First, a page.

Amy Klobuchar considered for attorney general, USDA chief

Amy Klobuchar considered for attorney general, USDA chief

Sen. Amy Klobuchar, D-Minn., is being floated for a Cabinet post inside President-elect Joe Biden’s administration, according to people briefed on the matter.

Klobuchar, according to these people, is being considered by Biden and his team for a number of positions, including attorney general and secretary of Agriculture.

Her name has risen on the list of possible Cabinet appointees since Election Day as the Senate remains up for grabs after Democrats failed to pick up key victories for seats within that chamber of Congress, these people added. They declined to be named as these deliberations have been made in private.

The Senate is responsible for confirming Cabinet appointments. If Republicans maintain their majority, Biden might have to choose more moderate nominees if he wants a smoother confirmation process. Klobuchar is considered a moderate and a member of both the Senate Judiciary Committee and the Senate Committee on Agriculture, Nutrition and Forestry.

The Senate majority is up for grabs as two races in Georgia have yet to be settled.

A spokesman for Biden’s transition team said no personnel decisions have been made.

“The Biden-Harris Transition team has not made any personnel decisions at this time,” Chris Ortman, the transition spokesman, told CNBC.

A representative for Klobuchar did not return a request for comment.

If Klobuchar was chosen to join Biden’s Cabinet, Gov. Tim Walz, D-Minn., would be responsible for appointing her replacement. She is up for reelection in 2024.

If she is asked to succeed William Barr at the Justice Department, Klobuchar could face another round of scrutiny on her tenure as Hennepin County attorney.

The senator drew heavy fire from civil rights activists and Black community leaders in February after the Associated Press published an investigation that raised questions about whether a Black teenager, Myon Burrell, was wrongly convicted of murder during Klobuchar’s tenure as the county’s chief lawyer.

The senator had for years cited the 2002 Burrell case as proof that she is tough on crime and of her pursuit of justice for Black communities plagued by gun violence.

But Burrell, who was 16 years old when convicted for the murder of 11-year-old Tyesha Edwards, has insisted he is innocent and has rejected all plea deals. The AP report also quoted one of Burrell’s co-defendants as saying that he, and not Burrell, was the gunman responsible for the murder.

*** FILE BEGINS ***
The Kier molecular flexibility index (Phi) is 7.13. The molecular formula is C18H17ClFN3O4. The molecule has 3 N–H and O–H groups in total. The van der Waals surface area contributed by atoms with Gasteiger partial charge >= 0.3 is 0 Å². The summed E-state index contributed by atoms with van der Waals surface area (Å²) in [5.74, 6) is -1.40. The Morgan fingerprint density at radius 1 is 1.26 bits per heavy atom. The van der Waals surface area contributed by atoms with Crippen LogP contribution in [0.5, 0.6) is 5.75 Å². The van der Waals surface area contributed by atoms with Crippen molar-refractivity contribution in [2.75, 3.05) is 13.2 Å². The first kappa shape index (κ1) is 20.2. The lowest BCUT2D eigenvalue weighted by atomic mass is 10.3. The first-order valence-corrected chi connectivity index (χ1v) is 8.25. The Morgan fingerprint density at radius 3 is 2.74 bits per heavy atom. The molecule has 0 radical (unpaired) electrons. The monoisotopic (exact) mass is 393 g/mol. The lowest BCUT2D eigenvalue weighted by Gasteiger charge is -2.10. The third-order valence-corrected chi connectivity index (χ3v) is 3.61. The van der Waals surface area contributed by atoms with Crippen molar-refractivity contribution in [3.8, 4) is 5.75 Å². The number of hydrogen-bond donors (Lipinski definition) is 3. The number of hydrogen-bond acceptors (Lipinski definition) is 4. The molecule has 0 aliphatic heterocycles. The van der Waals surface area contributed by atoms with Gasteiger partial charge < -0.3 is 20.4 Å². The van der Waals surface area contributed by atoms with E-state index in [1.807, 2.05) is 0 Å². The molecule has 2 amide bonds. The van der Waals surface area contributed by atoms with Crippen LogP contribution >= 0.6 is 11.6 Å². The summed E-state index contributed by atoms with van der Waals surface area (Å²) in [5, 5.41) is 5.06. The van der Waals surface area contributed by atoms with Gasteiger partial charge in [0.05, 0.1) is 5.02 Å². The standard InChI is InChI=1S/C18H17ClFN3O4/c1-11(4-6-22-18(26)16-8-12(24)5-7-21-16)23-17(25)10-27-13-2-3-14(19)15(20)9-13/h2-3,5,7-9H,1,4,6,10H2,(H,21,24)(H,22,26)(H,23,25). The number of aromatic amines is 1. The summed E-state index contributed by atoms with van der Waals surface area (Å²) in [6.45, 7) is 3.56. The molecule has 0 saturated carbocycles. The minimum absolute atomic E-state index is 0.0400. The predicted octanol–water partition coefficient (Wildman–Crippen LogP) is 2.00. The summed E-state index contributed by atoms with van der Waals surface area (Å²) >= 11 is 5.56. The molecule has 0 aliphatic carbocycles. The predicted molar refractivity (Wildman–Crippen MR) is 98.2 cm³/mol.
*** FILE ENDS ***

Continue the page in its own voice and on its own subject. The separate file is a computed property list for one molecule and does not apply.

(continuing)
Others being mentioned for attorney general include Sen. Doug Jones, D-Ala, who recently lost his Alabama Senate seat, former acting Attorney General Sally Yates and California Attorney General Xavier Becerra, according to Politico.

When Klobuchar ran for president in the 2020 election, she published an op-ed on CNN proposing the creation of a “clemency advisory board as well as a position in the White House – outside of the Department of Justice – that advises the president from a criminal justice reform perspective.”

One of the areas that could interest Biden in choosing her to lead the Department of Justice is her stance on antitrust and her pushback on the tech giants. During her run for president, she said strong antitrust enforcement means looking back at the deal between Facebook and Instagram.

Klobuchar, along with a group of bipartisan lawmakers, have introduced the Honest Ads Act, which looks to “help prevent foreign interference in future elections and improve the transparency of online political advertisements.”

That said, the Department of Agriculture, which is led by Sonny Perdue, may be where Klobuchar ends up.

As a member of the Senate Committee on Agriculture and a former presidential candidate, Klobuchar has supported tying farmers’ subsidies to their cost of production, which would likely augment the amount of money they receive.

She also backed greater funding for disaster relief and spending more on conservation programs that pay farmers to adopt certain environmentally friendly practices. She proposed that taxpayers cover a greater percentage of farmers’ premium payments for crop insurance.

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